Webinar (noun); a seminar conducted over the Internet.
Coming into the world as part of the web 2.0 wave in the late 90s, most people have at some point attended a webinar. And they normally go something like this:
First, you receive an email about a particular product or market which you decide to register on. Then on the day of the event, you click the ‘join’ button in the most recent reminder email and awkwardly install some software, before being talked at by a presenter (read: salesperson) repeating text from bad PowerPoint slides for 45 minutes.
There may be a chat window, but it’s likely there’s little interaction anyway. At the end, you have the chance to ask your question, which might not get answered, before you are asked to part with your money and get follow up emails ad infinitum.
Or maybe you’ve been on an educational webinar, one on a topic of work or personal development interest. You have high hopes of learning something new, but instead you get a boring presenter with boring slides and… well, it’s just boring.
All Webinars are Not Created Equal
Now admittedly, not everyone has had this experience, but, sadly, according to the people I speak to on a regular basis, it’s more often than not.
From a delivery perspective, a webinar should be a great way to use technology to reach out to more people than you would be able to geographically visit, and certainly more economical than flying people around the world or even travelling a few hours across a county.
It should be a compelling way to tell the story of your product/service/features, as well as to collaborate on key learning points.
But if you’re just multi-tasking their way through, without the chance to interact with the subject matter expert or other learners, then webinars probably shouldn’t be on your L&D hit-list.
Before I share my top tips on how to get the most from webinars as an individual learner, let’s first take a quick look at where they fit into the L&D mix from an organisational perspective…
The Role of Webinars in Workplace L&D
If we take the view that webinars are interactive learning sessions, albeit to perhaps a larger audience than in a traditional classroom, and that we can cover any subject we would normally deliver a seminar on, then of course it’s part of the L&D offering.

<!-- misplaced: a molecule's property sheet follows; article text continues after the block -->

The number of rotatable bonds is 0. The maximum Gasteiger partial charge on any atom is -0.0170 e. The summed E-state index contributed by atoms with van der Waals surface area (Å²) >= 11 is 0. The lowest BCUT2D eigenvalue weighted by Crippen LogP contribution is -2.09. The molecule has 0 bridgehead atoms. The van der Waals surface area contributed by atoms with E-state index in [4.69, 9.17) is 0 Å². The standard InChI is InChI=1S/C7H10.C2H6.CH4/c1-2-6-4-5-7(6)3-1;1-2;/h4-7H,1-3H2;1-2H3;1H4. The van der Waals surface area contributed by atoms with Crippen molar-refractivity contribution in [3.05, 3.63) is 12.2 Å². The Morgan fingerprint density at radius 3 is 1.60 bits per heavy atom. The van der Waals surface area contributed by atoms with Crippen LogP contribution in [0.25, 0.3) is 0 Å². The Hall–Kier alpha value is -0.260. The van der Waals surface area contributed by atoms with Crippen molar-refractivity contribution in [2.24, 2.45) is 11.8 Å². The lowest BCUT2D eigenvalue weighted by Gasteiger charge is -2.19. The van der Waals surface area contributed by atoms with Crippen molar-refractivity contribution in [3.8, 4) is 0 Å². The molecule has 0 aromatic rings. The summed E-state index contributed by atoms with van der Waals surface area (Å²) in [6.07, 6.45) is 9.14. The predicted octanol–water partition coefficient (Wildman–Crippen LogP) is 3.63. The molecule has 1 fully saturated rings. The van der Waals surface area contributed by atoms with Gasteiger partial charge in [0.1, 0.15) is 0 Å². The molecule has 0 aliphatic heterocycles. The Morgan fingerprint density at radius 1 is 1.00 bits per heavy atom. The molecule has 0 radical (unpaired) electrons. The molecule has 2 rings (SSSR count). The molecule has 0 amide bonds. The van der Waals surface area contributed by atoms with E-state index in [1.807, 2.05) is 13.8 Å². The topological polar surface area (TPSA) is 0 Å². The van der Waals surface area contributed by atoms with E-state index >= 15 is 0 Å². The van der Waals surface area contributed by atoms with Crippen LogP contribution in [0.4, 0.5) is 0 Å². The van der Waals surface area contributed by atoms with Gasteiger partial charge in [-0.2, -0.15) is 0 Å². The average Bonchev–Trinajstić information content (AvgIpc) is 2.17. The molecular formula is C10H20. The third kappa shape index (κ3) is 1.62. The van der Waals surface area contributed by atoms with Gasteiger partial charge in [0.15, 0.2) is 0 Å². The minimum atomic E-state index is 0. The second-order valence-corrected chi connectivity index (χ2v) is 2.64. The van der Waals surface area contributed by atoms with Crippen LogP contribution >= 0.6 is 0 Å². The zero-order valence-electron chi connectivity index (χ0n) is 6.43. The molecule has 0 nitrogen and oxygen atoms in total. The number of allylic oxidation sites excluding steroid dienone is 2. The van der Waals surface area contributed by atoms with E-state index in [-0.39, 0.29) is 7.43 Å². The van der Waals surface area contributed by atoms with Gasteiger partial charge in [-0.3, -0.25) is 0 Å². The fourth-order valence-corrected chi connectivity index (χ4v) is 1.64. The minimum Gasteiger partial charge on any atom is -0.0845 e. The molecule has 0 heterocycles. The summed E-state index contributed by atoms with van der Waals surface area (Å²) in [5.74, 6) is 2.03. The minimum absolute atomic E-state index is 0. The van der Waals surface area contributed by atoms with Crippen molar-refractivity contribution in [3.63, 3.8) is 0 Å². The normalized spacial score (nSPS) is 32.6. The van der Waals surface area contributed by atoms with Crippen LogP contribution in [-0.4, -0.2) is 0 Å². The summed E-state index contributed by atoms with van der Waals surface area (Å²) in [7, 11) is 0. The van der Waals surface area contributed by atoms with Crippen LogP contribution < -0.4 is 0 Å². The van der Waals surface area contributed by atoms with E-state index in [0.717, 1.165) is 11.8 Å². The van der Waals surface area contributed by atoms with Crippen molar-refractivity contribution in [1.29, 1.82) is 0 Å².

Here it’s all about the blend.
I’m absolutely an advocate of webinars and the live virtual classroom (yes, there are differences!) – but that doesn’t mean it’s a panacea to all learning challenges.
Face-to-face classrooms, seminars, conferences, coaching, one to one’s, action learning groups, forums, university courses on campus, YouTube videos… they all have a place.
It’s our role as L&D professionals to look at the options available to us – all of the options! We select the best of them for what is needed for our audience, our organisation and what our people need to specifically be able to achieve at work.
But the actual ‘learning’ and ‘development’ of staff doesn’t have to be all about what the L&D Department deliver, and in fact it shouldn’t be.
The webinar format enables learning to be “chunked”, “bite-size”, or “micro-learning” (depending on which buzzword you’d like to use today). The selection of a webinar as part of the L&D offering needs to complement other forms of learning intervention: as part of another programme; or perhaps for an individual’s own professional development.
Webinars can be on such a diverse range of subjects and different formats that it’s worth seeking them out based on your own interests; asking your personal learning network (or mates on social media) what they recommend and trying from different providers.
Effective Webinar Participation
When I sign up for and attend a webinar, just like you, I’m investing time in myself (as well as whoever is delivering the session).
For it to be a worthwhile investment of my time, what I want is a valuable learning experience from someone more knowledgeable and experienced on a topic than myself. I want them to be interesting, passionate speakers, who excite and inspire me when talking about their subject.